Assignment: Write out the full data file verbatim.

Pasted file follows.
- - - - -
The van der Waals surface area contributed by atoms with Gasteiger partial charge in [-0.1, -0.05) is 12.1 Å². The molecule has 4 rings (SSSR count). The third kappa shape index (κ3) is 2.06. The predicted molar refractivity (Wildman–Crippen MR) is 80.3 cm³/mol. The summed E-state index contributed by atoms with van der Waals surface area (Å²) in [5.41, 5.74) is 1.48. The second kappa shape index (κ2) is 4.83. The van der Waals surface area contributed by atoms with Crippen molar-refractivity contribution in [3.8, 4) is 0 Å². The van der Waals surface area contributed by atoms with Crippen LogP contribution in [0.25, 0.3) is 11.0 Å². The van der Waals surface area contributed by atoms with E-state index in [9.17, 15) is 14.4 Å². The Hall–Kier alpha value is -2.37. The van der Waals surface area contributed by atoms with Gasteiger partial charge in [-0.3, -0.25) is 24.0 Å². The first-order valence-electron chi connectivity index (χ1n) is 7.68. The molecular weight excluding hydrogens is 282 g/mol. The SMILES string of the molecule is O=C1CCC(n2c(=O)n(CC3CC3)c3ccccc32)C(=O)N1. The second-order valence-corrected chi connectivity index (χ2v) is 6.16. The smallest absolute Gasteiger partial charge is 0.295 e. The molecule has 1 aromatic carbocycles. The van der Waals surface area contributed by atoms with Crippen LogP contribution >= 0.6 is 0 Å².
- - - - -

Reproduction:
The van der Waals surface area contributed by atoms with Gasteiger partial charge in [-0.1, -0.05) is 12.1 Å². The molecule has 4 rings (SSSR count). The third kappa shape index (κ3) is 2.06. The predicted molar refractivity (Wildman–Crippen MR) is 80.3 cm³/mol. The summed E-state index contributed by atoms with van der Waals surface area (Å²) in [5.41, 5.74) is 1.48. The second kappa shape index (κ2) is 4.83. The van der Waals surface area contributed by atoms with Crippen molar-refractivity contribution in [3.8, 4) is 0 Å². The van der Waals surface area contributed by atoms with Crippen LogP contribution in [0.25, 0.3) is 11.0 Å². The van der Waals surface area contributed by atoms with E-state index in [9.17, 15) is 14.4 Å². The Hall–Kier alpha value is -2.37. The van der Waals surface area contributed by atoms with Gasteiger partial charge in [-0.3, -0.25) is 24.0 Å². The first-order valence-electron chi connectivity index (χ1n) is 7.68. The molecular weight excluding hydrogens is 282 g/mol. The SMILES string of the molecule is O=C1CCC(n2c(=O)n(CC3CC3)c3ccccc32)C(=O)N1. The second-order valence-corrected chi connectivity index (χ2v) is 6.16. The smallest absolute Gasteiger partial charge is 0.295 e. The molecule has 1 aromatic carbocycles. The van der Waals surface area contributed by atoms with Crippen LogP contribution >= 0.6 is 0 Å².